The United States spends about $34 billion annually on foreign aid, frequently to countries that have abysmal corruption track records (see the exact allocations here). Although a portion of that money, almost $6 billion, goes to humanitarian aid, the remainder is intended for development purposes. There has been a great deal of discussion about whether the United States should continue giving this aid, exemplified by the debate between Jeffrey Sachs and William Easterly: Professor Sachs argues that the West can eliminate African poverty if it increases the amount of aid, while Professor Easterly insists that foreign aid thus far has not only been ineffective, but has actually caused greater harm to aid-receiving countries, in part due to corruption. Easterly-like skepticism of foreign aid due to corruption (a topic that has been discussed previously on this blog) seems to have permeated public opinion, resulting in what has been labeled “aid fatigue.” Such fatigue endangers the foreign aid system, as taxpayer support is necessary if the U.S. hopes to continue or increase its aid programs.
Unfortunately, choosing to withhold aid from corrupt countries altogether would be to deny aid from the majority of the world’s poorest countries. Corruption and poverty are correlated, resulting in an “aid-corruption paradox”: often the countries that are in the greatest need of foreign aid also have extremely corrupt governments. Thus there will inevitably be a trade-off when giving development aid: either we will be ignoring the countries in greatest need, or we will give to those countries but accept that a portion of the funds may not serve their intended purposes. How then should countries such as the United States determine where to allocate their development aid?
While there is arguably a moral imperative to provide aid to the neediest, the desire to provide the majority of aid to the poorest countries must be balanced against how effective the aid money will be in those countries. It seems common sense that a corrupt government would divert some or all of the aid it receives away from its intended purposes. This not only deprives the poor of the benefits of aid, but can also perpetuate corrupt governments by sustaining them financially in the long run. Some empirical studies have demonstrated a direct link between the quality of governance in a country and positive aid outcomes. Other studies suggest that foreign aid negatively affects governance in recipient countries by strengthening existing corruption, creating distortions in the public sector (by wasteful government spending that is falsely labeled as development expenditure), or by creating a “rentier state” effect, a term for states that generate revenue from external sources, hindering the development of democratic institutions. Therefore, aid money may not simply be wasted, but may instead prompt greater corruption. There is also an opportunity cost to sending aid to corrupt governments, as this aid could have instead gone to a country that, while perhaps less needy overall, would have utilized the money more effectively and would not be as vulnerable to the aforementioned distortions in governance structures.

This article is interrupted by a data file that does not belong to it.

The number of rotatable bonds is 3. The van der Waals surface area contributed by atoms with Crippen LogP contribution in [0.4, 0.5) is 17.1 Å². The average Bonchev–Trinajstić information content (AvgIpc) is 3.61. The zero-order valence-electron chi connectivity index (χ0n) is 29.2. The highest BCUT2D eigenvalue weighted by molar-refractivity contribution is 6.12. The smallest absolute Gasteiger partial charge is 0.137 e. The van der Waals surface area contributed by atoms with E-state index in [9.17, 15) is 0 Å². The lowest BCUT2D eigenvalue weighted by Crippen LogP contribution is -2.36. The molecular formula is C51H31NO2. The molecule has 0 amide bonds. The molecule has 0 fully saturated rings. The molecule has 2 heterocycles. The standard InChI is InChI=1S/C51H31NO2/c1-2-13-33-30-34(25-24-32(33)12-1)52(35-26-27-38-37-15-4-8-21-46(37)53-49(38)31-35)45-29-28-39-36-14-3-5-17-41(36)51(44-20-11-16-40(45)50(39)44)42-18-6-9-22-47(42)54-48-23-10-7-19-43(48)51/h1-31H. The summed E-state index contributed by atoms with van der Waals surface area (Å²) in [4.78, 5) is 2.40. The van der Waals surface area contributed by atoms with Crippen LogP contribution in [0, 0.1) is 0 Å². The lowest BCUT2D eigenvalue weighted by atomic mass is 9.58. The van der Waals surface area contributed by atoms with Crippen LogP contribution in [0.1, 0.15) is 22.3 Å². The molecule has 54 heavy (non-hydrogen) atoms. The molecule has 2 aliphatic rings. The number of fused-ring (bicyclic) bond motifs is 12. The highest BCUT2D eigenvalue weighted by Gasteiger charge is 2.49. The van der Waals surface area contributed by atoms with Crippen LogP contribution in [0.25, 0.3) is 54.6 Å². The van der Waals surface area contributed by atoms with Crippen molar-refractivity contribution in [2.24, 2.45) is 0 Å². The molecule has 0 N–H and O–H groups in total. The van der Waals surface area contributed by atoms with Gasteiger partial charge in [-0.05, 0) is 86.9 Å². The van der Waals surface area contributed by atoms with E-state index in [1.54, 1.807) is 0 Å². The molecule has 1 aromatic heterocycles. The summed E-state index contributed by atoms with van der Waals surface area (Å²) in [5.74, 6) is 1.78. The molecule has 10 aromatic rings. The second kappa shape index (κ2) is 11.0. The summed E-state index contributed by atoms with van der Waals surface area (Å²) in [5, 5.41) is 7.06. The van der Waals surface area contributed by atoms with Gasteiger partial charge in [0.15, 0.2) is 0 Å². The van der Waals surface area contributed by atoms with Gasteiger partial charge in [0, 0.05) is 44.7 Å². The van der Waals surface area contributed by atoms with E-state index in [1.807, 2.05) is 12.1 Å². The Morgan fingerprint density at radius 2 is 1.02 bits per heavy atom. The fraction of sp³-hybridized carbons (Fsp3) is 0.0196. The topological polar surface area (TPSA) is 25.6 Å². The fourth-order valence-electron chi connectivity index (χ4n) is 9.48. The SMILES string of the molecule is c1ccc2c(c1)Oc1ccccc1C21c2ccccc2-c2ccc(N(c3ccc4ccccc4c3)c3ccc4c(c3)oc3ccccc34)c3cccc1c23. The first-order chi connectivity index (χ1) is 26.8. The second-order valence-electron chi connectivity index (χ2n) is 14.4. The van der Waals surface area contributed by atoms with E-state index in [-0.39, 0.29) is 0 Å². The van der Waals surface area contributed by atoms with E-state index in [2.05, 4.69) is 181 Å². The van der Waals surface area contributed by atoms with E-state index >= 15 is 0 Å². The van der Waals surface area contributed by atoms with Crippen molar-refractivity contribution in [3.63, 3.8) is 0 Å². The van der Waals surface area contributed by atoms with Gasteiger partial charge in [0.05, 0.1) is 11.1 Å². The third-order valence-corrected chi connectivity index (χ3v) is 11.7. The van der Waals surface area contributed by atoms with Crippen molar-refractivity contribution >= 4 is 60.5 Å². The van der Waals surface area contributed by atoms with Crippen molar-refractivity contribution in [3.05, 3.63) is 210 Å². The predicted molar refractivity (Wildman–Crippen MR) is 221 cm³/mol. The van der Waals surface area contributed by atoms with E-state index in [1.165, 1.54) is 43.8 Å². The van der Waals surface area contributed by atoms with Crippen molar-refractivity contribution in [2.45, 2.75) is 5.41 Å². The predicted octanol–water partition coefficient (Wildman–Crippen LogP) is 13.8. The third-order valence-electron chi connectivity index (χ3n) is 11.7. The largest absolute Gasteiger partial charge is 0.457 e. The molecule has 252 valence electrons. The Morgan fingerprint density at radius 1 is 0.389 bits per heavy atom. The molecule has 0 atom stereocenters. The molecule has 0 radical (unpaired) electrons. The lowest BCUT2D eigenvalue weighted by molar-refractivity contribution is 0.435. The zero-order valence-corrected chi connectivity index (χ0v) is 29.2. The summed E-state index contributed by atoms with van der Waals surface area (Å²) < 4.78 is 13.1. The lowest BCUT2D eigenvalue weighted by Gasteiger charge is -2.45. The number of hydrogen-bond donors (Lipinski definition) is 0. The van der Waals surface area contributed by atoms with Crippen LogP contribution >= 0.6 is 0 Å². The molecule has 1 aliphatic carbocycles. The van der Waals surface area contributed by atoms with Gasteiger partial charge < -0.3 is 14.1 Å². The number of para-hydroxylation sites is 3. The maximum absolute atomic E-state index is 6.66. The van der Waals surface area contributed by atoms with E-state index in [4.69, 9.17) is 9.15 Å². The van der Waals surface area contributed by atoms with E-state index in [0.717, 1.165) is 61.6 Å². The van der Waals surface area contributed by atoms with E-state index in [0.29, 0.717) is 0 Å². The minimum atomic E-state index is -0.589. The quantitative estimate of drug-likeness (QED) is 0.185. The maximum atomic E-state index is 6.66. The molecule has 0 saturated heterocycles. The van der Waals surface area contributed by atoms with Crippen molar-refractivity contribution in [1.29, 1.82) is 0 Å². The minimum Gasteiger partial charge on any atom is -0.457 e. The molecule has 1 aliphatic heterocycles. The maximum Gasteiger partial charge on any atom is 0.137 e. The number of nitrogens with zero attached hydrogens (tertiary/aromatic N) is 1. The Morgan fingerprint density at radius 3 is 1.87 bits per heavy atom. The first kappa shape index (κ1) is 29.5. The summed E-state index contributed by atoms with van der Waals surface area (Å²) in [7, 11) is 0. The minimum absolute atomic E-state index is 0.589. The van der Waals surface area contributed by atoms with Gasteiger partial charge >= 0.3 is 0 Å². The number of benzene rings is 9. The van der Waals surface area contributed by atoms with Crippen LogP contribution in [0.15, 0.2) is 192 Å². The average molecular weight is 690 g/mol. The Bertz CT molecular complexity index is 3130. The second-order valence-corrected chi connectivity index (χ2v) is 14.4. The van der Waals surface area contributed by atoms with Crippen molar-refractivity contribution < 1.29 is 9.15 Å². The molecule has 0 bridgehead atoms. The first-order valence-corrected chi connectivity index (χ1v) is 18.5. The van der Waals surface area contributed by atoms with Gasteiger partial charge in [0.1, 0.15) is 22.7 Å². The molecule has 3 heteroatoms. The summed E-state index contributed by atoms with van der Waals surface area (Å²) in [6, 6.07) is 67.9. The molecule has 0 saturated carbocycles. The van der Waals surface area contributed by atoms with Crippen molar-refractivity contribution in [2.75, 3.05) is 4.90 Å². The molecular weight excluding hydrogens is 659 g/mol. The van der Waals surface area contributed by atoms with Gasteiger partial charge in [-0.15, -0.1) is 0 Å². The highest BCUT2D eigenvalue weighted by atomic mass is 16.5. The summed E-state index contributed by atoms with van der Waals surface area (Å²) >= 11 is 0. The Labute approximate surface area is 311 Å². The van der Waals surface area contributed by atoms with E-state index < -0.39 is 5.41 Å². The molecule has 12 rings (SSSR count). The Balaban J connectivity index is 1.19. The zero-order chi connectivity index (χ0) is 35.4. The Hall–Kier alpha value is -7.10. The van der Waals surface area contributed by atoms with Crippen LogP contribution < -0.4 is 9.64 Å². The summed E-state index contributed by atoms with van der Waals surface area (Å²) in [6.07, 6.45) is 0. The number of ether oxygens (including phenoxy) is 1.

All that said, even in countries plagued by corruption, foreign aid may still do some good. Even if a portion of aid money is stolen or diverted, at least some of that money may be spent for its intended purposes. Donors cannot necessarily make a blanket determination of how they assume a country will spend its aid solely based on corruption in the government. Corrupt governments may decide to allocate some of the funds towards their intended purposes either to maintain public support or out of fear that donors will cut off funding if they do not. Unfortunately, the later reason may only carry weight if the donor country has actually severed aid from governments that misused aid money in the past, which would support allocation of aid only to less corrupt countries. Still, it may be that a government will allocate a portion of the aid to development projects in order to maintain peace and support from its constituencies. If a corrupt government is willing to use a portion of the aid to help its citizens, foreign aid can achieve at least some of its intended goals, albeit in an inefficient manner. From a moral perspective, in situations of extreme poverty, receiving just a portion of the aid is better than receiving no aid. Additionally, some studies have actually shown that certain foreign aid can reduce corruption in the recipient country (although with the caveat that the reduction effect was greater in countries that were already less corrupt).
Unfortunately, it seems that in practice, the U.S. does not balance necessity with efficacy, and instead prioritizes a third consideration: self-interest. Studies have found that less corrupt governments do not end up receiving more foreign aid. Even worse, a study by Easterly shows that the high percentage of corrupt countries that receive aid from the U.S. is not actually explained by the fact that these are the poorest countries. Easterly showed that 76% of the U.S.’s aid went to corrupt countries while only 29% of its aid went to the least developed countries. Perhaps some citizens may believe that the U.S.’s focus on self-interest is justified, preferring their tax dollars to have at least tangential benefits to Americans. Indeed, it seems naïve to suggest that self-interest should not play any role in aid allocation determinations. Nevertheless, acting based on self-interest runs counter to the fundamental moral purpose of foreign aid, ignores the above-mentioned corruption concerns, and makes any anticorruption rhetoric from the U.S. fall flat. If we truly want foreign aid to contribute to development and to cure the aid fatigue among the public, the U.S. must adjust its basis for granting foreign aid to a system that weighs need with likelihood of success.